One of the coolest aspects of my job is that I get to meet and interview a lot of smart people.
A lot of real smart people. People such as Kay Plantes, an MIT-trained economist, author and expert on business model innovation.
Plantes recently predicted the next big wave of innovation in health care.
"As a nation we pay more for health care than other nations yet achieve worse health outcomes. The three to six extra GDP percentage points we pay in healthcare costs are needed for infrastructure, education, federal R&D investments and our pocketbooks. We pay more because payers exert too little pressure on providers relative to other nations; and we’ve historically paid providers to do procedures versus improve health. In addition, many consumers are sheltered from cost and do not know the relative cost or quality of providers," Plantes wrote.
"Capitalism’s competitive forces disrupt markets that are inefficient or serve customers poorly. Wal-Mart disrupted Main Street retail, Staples disrupted local office supply businesses, Google disrupted Encyclopedia Britannica and Apple’s iPhone and iPad disrupted Microsoft’s Windows. Disruption creates greater benefits at lower costs for consumers. Products, categories, companies and entire industries can be disrupted.
"The only barrier to disruption is crony capitalism, of which our nation has too much. If we can keep people healthier, identify health issues earlier, and treat health issues less expensively while still as expertly, we can move the needle on health care costs. Every other industry is figuring out how to do more for less while enhancing customer well-being. Health care, government and higher education, three sectors in need of radical reinvention, are ripe for disruption. A number of driving forces are weakening the forces of crony capitalism in health care, with technology being a key one."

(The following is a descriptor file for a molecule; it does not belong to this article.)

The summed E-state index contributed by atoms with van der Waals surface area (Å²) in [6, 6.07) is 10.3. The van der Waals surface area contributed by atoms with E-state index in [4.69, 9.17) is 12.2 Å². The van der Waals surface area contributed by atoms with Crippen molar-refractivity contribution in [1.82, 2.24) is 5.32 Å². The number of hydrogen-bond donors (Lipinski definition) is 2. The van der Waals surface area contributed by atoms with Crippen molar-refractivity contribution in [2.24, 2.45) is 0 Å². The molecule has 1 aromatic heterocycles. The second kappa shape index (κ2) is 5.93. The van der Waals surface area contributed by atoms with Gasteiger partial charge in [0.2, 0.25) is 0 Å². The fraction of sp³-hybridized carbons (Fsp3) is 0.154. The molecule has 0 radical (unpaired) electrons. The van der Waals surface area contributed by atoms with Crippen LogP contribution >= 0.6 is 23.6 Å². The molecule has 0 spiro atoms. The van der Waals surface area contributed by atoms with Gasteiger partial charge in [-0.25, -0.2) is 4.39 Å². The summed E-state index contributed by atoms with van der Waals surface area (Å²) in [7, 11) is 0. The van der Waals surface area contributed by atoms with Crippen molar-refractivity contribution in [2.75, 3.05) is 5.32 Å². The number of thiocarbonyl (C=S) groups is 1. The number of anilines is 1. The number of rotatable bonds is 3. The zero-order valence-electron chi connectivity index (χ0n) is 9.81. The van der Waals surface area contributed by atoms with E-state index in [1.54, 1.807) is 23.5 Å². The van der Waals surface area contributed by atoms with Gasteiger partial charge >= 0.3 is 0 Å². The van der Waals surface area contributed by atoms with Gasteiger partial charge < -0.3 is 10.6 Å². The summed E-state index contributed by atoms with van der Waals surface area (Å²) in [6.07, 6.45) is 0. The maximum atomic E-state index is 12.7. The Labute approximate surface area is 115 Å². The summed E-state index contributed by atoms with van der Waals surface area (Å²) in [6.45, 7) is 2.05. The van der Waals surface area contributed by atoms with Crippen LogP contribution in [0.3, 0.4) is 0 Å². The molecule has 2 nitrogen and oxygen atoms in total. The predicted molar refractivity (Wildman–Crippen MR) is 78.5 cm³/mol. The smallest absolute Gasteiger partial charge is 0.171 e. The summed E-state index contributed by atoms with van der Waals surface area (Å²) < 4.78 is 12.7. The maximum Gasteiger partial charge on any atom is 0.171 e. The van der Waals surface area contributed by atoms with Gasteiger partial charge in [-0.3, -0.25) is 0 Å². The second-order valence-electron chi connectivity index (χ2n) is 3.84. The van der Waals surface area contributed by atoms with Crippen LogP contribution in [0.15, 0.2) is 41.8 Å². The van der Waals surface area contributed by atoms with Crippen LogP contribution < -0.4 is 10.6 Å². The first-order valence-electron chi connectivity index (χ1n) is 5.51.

Almost as if on cue, one day later at the Worldwide Developers Conference, Apple senior vice president of software engineering Craig Federighi stepped to the stage and demonstrated why many technology geeks believe he is picking up where the late, great Steve Jobs left us.
Federighi demonstrated what is sure to be a revolutionary smart phone app called Health, which will be part of the iOS 8 system to be launched this fall.
"Developers have created a vast array of health care devices and accompanying applications, everything from monitoring your activity level, to your heart rate, to your weight, and chronic medical conditions like high blood pressure and diabetes," Federighi said.
"But up until now the information gathered by those applications lives in silos. You can’t get a single comprehensive picture of your health situation. But now you can, with HealthKit. HealthKit provides a single place that applications can contribute to a composite profile of your activity and health."
Apple also is partnering with Mayo Clinic and Verona, Wis.-based Epic Systems, to link real-time personal medical data with health care providers. Imagine getting a text message from your doctor alerting you that your blood pressure has spiked, your glucose level has dropped or your cholesterol levels have changed.
Then imagine how linking all of this technology in an efficient dashboard can create a more efficient and timely delivery of health care. Finally, imagine the improved quality of life – and lower costs of medical care – because so many problems will be detected and treated in the early stages before diseases have advanced.
"Nothing is predictable other than the current system will be reshaped," Plantes said. "Industry participants should have one and only one drive: How can we improve outcomes while lowering costs?"
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